The campaign finance watchdog in California has voted almost unanimously to prohibit the donations to political campaigns in the state in form of cryptocurrency. The vote was held this week and had a final result of 3-1 with 3 voting against allowing crypto contributions.
This is a topic that is now picking up steam in the political world and a number of other states have made their decisions.
Colorado, Montana, Oregon, and Tennessee have voted to allow political campaigns receive cryptocurrency donations while Kansas, South Carolina, North Carolina and now California have voted otherwise.
Why or Why Not?
There are a number of compelling arguments both for allowing cryptocurrency donations and for banning them.
Those who are against them say that the use of cryptocurrency for donations will allow people to give anonymously, further murky the already complicated waters of politics and also argue that this can lead to increased corruption and an ease in giving and receiving bribes.
Cryptocurrency, according to California Fair Political Practices Commission (FPPC) commissioner Frank Cardenas, “is completely untraceable with respect to the identity of the individual.”’
Also, due to the recent revelations that some Russian officials who engaged in election fraud were paid in cryptocurrency, some voters are skeptical about allowing it formally into the political sphere.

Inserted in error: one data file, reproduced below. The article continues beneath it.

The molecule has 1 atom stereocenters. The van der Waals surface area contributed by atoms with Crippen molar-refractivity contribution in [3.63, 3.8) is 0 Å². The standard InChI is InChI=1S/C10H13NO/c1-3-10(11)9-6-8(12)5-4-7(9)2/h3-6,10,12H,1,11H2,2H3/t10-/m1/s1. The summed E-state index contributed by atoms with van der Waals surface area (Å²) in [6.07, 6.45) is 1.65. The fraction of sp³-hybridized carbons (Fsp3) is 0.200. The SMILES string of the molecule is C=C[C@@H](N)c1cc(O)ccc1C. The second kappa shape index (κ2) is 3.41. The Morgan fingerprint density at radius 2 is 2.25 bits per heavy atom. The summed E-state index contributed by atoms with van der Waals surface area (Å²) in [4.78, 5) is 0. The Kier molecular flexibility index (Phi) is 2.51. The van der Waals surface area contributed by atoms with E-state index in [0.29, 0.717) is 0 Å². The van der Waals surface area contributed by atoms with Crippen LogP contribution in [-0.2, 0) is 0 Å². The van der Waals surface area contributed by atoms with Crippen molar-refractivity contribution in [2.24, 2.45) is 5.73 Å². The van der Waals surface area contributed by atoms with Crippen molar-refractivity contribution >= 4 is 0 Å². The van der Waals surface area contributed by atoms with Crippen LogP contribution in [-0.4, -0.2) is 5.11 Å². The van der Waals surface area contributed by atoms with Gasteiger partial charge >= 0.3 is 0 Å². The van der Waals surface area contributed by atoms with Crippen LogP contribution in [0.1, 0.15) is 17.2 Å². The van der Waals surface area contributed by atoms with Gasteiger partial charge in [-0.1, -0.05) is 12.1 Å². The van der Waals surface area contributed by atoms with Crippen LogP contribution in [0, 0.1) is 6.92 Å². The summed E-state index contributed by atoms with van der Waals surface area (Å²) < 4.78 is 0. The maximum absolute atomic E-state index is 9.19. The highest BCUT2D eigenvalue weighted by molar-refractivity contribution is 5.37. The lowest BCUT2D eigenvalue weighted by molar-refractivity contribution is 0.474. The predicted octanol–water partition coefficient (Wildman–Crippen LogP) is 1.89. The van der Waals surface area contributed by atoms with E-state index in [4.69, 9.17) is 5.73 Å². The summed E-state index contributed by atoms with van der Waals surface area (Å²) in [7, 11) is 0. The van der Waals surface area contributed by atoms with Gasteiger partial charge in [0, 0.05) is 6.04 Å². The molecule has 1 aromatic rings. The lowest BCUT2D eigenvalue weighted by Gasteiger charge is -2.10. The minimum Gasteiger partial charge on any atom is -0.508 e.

“How do we know that they are not just a straw man for some oligarch or some foreign government?” Commissioner Brian Hatch asked. “This is a system that is designed to hide the source of the money, so why would we get into this?”
Those who are for the use of cryptocurrencies in donations argue that cryptocurrency is gaining new ground every day and that it will eventually be as commonly used as fiat currency. At that point, they say, it will be ludicrous to not allow people donate in crypto.
“The transfer of cryptocurrency creates an immutable record, and this technology offers the public benefits in terms of transparency of political contributions,” said group executive director of the Blockchain advocacy coalition Ally Medina in a letter to the panel.
Not Just Stateside
The discussion of crypto as political donations isn’t only being discussed in America. In Taiwan, for example, people may make donations in cryptocurrency, but an anonymous donation is not allowed to surpass NT10,000 in value.